The spooky reputation of Hangman's Grove comes not just from the scores of vigilante executions that took place there, but from other dark deeds as well. One such incident took place in 1870 after two prospectors from Missouri arrived in Valley View, stopping at the general store and asking about good placed to set up camp. They were directed to the grove.

The two men, one of whom is identified in historical records only as "Kirk" (whether this was the man's first or last name is unclear), set up camp in the grove and sometime during the night, as the prospectors were cooking their supper, an argument must have broken out. Their bodies were discovered the next morning and two bloodied axes were found on the ground, indicating a fierce hand-to-hand fight to the death.

"Next day when they were found their horses were still tethered and their coffee-pot was still sitting on the cold, dead embers of their fire. From the number of footprints found around the fallen bodies the battle must have been a most desperate one, and the awful manner in which the bodies were bruised and hacked and gashed would lead to the same conclusion... Anyone who feels an interest in the matter might do well to drop a line to the Sheriff of Cooke county, at Gainesville."-- St. Louis Republic, August 6, 1893 

History also records at least one child victim of vigilante justice at Hangman's Grove. This boy, Rufus Johnson, was hanged in 1872 after being accused of stealing horses. An official investigation into the affair later revealed that Johnson had nothing at all to do with the alleged crime.

By the early 20th century the area known as Hangman's Grove was widely rumored to be haunted by the spirits of the unfortunate men-- along with one woman and child-- who were brutally executed there. But as the decades passed and the landscape changed, stories of spooks and phantoms began to dwindle. Today, only the oldest residents of Cooke County recall the ghost stories associated with the dark and disturbing history of Hangman's Grove.

Popular posts from this blog

The Incest Capital of the World?

At the far eastern edge of Kentucky, nestled in Appalachia, resides Letcher County. In spite of its isolation and poverty (approximately 30% of the county's population lives below the poverty line), Letcher County has managed to grow at an impressive rate, from a population of just 9,172 in 1900 to a present-day population of nearly 25,000. However, even if Letcher County tripled or quadrupled its present population, there's still a pretty good chance that virtually all of the county's inhabitants would be related to each other-- thanks to one particularly fertile family whose astounding rate of reproduction can put even the friskiest rabbit to shame.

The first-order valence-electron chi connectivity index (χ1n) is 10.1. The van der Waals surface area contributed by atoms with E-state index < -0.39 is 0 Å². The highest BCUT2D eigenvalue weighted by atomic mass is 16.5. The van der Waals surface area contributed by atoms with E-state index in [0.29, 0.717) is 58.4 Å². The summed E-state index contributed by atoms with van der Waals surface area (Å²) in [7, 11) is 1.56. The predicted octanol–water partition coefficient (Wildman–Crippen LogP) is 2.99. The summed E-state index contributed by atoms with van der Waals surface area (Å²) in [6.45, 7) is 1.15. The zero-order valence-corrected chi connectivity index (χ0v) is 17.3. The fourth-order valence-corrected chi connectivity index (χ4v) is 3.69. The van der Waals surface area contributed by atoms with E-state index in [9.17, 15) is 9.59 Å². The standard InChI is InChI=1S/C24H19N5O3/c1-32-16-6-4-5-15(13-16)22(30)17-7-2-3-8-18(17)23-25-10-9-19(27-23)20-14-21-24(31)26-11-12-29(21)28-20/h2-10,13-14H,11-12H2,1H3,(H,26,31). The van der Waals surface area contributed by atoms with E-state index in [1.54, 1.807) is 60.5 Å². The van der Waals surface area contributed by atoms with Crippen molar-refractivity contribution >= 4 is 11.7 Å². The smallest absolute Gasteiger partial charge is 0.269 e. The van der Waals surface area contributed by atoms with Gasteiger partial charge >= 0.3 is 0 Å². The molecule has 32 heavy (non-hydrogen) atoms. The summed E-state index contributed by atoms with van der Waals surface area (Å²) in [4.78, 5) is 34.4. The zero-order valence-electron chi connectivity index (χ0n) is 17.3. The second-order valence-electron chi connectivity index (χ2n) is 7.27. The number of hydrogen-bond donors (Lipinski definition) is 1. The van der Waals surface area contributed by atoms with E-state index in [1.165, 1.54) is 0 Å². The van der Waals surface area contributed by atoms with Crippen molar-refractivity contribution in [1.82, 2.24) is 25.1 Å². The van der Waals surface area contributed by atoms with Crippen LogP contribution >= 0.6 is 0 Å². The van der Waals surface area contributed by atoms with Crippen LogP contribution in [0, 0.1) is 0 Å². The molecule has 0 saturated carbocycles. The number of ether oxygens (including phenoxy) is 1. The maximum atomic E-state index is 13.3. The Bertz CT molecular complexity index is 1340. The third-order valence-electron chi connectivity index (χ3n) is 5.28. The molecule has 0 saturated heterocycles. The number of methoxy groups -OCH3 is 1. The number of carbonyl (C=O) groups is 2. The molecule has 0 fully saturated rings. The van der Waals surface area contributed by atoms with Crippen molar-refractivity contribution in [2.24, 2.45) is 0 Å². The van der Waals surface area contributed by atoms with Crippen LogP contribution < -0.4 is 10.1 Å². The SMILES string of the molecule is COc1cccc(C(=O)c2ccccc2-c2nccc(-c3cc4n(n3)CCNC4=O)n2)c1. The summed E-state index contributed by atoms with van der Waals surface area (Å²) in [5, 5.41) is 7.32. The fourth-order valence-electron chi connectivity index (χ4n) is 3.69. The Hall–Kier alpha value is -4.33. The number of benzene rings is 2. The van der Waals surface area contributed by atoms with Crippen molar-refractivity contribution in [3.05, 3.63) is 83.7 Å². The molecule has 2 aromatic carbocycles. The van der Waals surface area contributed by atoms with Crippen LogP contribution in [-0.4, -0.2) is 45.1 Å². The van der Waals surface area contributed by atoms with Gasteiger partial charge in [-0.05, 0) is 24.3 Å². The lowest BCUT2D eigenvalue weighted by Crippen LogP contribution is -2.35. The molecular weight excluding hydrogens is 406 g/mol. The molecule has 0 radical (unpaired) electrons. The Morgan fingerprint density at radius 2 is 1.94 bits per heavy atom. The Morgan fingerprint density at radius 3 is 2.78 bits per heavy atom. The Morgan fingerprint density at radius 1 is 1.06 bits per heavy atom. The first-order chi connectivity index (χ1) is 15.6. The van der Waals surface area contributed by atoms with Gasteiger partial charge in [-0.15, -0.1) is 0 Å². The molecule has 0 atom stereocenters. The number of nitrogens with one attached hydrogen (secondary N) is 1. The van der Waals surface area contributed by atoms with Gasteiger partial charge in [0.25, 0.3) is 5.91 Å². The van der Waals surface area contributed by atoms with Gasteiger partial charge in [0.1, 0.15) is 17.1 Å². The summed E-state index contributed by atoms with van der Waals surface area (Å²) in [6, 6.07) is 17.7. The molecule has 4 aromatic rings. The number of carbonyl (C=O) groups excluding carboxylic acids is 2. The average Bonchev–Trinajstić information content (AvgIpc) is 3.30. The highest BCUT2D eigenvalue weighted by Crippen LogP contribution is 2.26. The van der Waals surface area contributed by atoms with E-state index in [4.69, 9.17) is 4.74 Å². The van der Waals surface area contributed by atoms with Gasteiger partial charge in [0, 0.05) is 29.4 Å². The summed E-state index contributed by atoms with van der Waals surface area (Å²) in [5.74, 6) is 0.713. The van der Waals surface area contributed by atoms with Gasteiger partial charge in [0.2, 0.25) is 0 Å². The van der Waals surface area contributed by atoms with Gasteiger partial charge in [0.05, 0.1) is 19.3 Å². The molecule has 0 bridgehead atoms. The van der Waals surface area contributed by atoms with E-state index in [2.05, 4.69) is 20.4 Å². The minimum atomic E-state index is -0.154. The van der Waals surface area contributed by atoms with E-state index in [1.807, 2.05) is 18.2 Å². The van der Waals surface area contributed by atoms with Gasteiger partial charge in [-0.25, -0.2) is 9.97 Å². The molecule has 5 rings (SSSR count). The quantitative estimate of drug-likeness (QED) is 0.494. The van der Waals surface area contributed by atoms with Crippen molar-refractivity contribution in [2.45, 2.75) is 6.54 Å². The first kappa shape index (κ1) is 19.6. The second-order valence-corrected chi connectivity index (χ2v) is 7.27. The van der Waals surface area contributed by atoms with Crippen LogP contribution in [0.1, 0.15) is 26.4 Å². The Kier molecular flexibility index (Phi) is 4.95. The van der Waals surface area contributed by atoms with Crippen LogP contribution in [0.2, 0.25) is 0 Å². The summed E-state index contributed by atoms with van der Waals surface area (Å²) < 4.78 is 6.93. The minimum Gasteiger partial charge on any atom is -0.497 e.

Around the year 1900, Letcher County was the home of a man by the name of Jason L. Webb, who made national headlines for having the one of the largest families in the world. According to newspaper reports of the era, Jason had 19 children, 175 grandchildren, and 100 great-grandchildren. Perhaps even more impressive was his b…

The Ticking Tombstone of Landenberg

If you look closely at a map of Pennsylvania, you'll see an anomalous semi-circular border at the extreme southeastern part of the state. This circle, known officially as the "Twelve Mile Circle", serves as the border between the Keystone State and Delaware. Much of the strange circle is surrounded by Chester County, one of the three original Pennsylvania counties created by William Penn in 1682. While there are many historical points of interest in Chester County, few are strange or as steeped in legend as the Ticking Tombstone.

Near the London Tract Meeting House in Landenberg is an old graveyard which contains a tombstone which is said to make eerie ticking noises, much like the ticking of a pocketwatch. Landenberg locals claim that the ticking is the result of two very famous surveyors who arrived in town during the 1760s- Charles Mason and Jeremiah Dixon.  A young child supposedly swallowed a valuable pocketwatch owned by Mason and later died, and the boy's head…

Jenny Hanivers, Mermaids, Devil Fish, and Sea Monks

Three centuries before P.T. Barnum attracted flocks of crowds with his mummified Fiji Mermaid (which turned out to be a papier-mâché creation featuring a monkey's head and a fish's body), sailors around the world had already began manufacturing "mermaids".  Known as Jenny Hanivers, these creations were often sold to tourists and provided sailors with an additional source of income.  These mummified creatures were produced by drying, carving, and then varnishing the carcasses of fish belonging to the order rajiformes- a group of flattened cartilaginous fish related to the shark which includes stingrays and skates.  These preserved carcasses can be made to resemble mermaids, dragons, angels, demons, and other mythical creatures.


Jenny Hanivers became popular in the mid-16th century, when sailors around the Antwerp docks began selling the novelties to tourists.  This practice was so common  in the Belgian city that it may have influenced the name; it is widely believed …